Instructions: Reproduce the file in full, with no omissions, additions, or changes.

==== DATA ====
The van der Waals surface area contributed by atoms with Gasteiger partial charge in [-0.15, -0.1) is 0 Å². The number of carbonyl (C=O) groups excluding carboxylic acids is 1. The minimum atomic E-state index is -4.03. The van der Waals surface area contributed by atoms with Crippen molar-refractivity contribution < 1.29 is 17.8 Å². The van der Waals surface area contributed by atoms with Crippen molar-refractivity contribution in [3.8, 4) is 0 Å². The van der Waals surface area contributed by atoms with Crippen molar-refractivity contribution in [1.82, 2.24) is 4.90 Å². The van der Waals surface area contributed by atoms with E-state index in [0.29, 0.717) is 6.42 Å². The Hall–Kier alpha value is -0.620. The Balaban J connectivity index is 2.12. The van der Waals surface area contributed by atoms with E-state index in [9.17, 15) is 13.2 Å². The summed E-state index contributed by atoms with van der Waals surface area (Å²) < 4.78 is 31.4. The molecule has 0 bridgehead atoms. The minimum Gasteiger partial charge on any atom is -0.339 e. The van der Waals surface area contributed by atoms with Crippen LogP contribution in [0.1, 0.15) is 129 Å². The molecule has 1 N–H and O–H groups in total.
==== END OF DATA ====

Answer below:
The van der Waals surface area contributed by atoms with Gasteiger partial charge in [-0.15, -0.1) is 0 Å². The number of carbonyl (C=O) groups excluding carboxylic acids is 1. The minimum atomic E-state index is -4.03. The van der Waals surface area contributed by atoms with Crippen molar-refractivity contribution < 1.29 is 17.8 Å². The van der Waals surface area contributed by atoms with Crippen molar-refractivity contribution in [3.8, 4) is 0 Å². The van der Waals surface area contributed by atoms with Crippen molar-refractivity contribution in [1.82, 2.24) is 4.90 Å². The van der Waals surface area contributed by atoms with E-state index in [0.29, 0.717) is 6.42 Å². The Hall–Kier alpha value is -0.620. The Balaban J connectivity index is 2.12. The van der Waals surface area contributed by atoms with E-state index in [9.17, 15) is 13.2 Å². The summed E-state index contributed by atoms with van der Waals surface area (Å²) < 4.78 is 31.4. The molecule has 0 bridgehead atoms. The minimum Gasteiger partial charge on any atom is -0.339 e. The van der Waals surface area contributed by atoms with Crippen LogP contribution in [0.1, 0.15) is 129 Å². The molecule has 1 N–H and O–H groups in total.